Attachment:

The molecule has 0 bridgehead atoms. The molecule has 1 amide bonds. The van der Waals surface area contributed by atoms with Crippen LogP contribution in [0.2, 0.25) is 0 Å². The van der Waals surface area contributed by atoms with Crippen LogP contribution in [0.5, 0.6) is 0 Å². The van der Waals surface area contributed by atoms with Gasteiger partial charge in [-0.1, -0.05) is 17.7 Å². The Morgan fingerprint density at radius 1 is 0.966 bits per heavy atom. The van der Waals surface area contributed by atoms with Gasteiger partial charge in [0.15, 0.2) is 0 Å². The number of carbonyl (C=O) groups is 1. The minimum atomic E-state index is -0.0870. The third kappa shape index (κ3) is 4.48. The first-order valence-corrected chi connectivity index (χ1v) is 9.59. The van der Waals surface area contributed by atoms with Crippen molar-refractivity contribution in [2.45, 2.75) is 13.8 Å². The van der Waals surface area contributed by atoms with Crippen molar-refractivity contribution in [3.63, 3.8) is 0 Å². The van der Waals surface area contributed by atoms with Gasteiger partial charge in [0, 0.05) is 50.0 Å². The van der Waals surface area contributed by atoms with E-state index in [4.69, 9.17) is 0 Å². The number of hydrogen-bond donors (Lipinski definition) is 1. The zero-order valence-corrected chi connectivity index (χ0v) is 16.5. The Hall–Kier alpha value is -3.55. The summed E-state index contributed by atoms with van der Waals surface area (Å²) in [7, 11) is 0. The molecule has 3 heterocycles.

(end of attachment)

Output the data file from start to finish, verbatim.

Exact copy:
The molecule has 0 bridgehead atoms. The molecule has 1 amide bonds. The van der Waals surface area contributed by atoms with Crippen LogP contribution in [0.2, 0.25) is 0 Å². The van der Waals surface area contributed by atoms with Crippen LogP contribution in [0.5, 0.6) is 0 Å². The van der Waals surface area contributed by atoms with Gasteiger partial charge in [-0.1, -0.05) is 17.7 Å². The Morgan fingerprint density at radius 1 is 0.966 bits per heavy atom. The van der Waals surface area contributed by atoms with Gasteiger partial charge in [0.15, 0.2) is 0 Å². The number of carbonyl (C=O) groups is 1. The minimum atomic E-state index is -0.0870. The third kappa shape index (κ3) is 4.48. The first-order valence-corrected chi connectivity index (χ1v) is 9.59. The van der Waals surface area contributed by atoms with Crippen molar-refractivity contribution in [2.45, 2.75) is 13.8 Å². The van der Waals surface area contributed by atoms with Crippen molar-refractivity contribution in [3.63, 3.8) is 0 Å². The van der Waals surface area contributed by atoms with Gasteiger partial charge in [0, 0.05) is 50.0 Å². The van der Waals surface area contributed by atoms with E-state index in [4.69, 9.17) is 0 Å². The number of hydrogen-bond donors (Lipinski definition) is 1. The zero-order valence-corrected chi connectivity index (χ0v) is 16.5. The Hall–Kier alpha value is -3.55. The summed E-state index contributed by atoms with van der Waals surface area (Å²) in [7, 11) is 0. The molecule has 3 heterocycles.